Thousands of convicts recruited by Wagner are set to be released in coming weeks, which may worsen the private military company's personnel issues in Ukraine, the UK Defense Ministry assessed in a Tuesday morning intelligence update.
Tens of thousands of Russian prisoners, most recruited in the fall of 2022, signed up for six-month contracts for service in the Russian invasion of Ukraine. In return, the convict-soldiers would be pardoned for their crimes.
"Although approximately half of the prisoners recruited have likely been killed or wounded, evidence from Russia suggests the group is following through on its promise to free survivors," said the UK Defense Ministry. "The certificates issued to freed Wagner veterans claim to have been endorsed by the decree of President Putin."
Wagner-associated Telegram channels have previously shared posts showing mercenaries being pardoned, as proof of the program's legitimacy.
Wagner lost prison access
The UK Defense Ministry previously assessed on March 13 that Wagner had lost access to prisons for recruitment over political disputes with the Russian Defense Ministry's leadership. Yevgeny Prigozhin has publicly criticized Russian Defense Minister Sergei Shoigu, and the two factions have competed for credit and success on the battlefield.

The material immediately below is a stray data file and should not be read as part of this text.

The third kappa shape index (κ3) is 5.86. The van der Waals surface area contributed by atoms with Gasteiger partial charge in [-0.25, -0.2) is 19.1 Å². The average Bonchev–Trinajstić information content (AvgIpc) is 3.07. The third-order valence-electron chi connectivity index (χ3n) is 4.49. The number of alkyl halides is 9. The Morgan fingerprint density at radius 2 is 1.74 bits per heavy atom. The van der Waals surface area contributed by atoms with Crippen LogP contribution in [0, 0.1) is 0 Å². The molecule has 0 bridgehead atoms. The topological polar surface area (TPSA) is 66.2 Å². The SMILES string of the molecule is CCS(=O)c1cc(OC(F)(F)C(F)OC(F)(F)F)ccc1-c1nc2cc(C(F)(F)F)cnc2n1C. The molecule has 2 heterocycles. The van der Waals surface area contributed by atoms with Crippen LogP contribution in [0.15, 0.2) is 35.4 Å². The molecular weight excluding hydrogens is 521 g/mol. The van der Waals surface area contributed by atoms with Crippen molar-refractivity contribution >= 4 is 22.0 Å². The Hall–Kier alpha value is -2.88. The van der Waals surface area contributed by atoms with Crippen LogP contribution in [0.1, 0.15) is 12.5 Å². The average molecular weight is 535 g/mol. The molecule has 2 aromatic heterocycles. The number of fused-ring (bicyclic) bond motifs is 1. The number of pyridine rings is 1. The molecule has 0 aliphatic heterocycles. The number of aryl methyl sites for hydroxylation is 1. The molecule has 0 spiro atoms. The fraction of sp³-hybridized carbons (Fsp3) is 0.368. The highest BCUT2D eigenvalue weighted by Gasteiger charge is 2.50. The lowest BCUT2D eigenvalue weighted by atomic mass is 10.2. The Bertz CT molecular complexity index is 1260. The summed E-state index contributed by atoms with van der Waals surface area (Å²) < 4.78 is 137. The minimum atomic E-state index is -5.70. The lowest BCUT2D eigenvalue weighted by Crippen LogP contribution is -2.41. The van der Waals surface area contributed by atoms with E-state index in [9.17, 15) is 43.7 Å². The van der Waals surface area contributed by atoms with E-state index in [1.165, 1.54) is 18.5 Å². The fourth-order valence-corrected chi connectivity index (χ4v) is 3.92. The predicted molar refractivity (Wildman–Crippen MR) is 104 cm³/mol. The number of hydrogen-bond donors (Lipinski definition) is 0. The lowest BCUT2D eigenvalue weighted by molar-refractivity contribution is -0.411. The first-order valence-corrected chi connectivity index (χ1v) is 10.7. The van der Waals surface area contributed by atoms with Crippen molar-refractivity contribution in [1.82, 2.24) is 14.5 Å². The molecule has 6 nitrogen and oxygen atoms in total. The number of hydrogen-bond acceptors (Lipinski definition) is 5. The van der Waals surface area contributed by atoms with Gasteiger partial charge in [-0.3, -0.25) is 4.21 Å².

"With Wagner now likely banned from recruiting more prisoners, this exodus will worsen its personnel problems," the UK Defense Ministry said on Tuesday.
Wagner has begun seeking to recruit through other means. Telegram posts on Wagner channels have offered contracts for various mercenary positions. The UK Defense Ministry reported on March 13 that Wagner had set up recruitment drives in Russian high schools and sports centers.
The Russian military is also continuing recruitment campaigns, Ukrainian Intelligence representative Adriy Yusov said on Tuesday. Yusov claimed that a hidden conscription process is recruiting 20,000 Russian citizens each month, and more mobilization measures would be introduced soon.
The UK Defense Ministry also noted on Tuesday that the release of many of the convicts could impact Russian civilians.
"The sudden influx of often violent offenders with recent and often traumatic combat experience will likely present a significant challenge for Russia’s war-time society," said the ministry.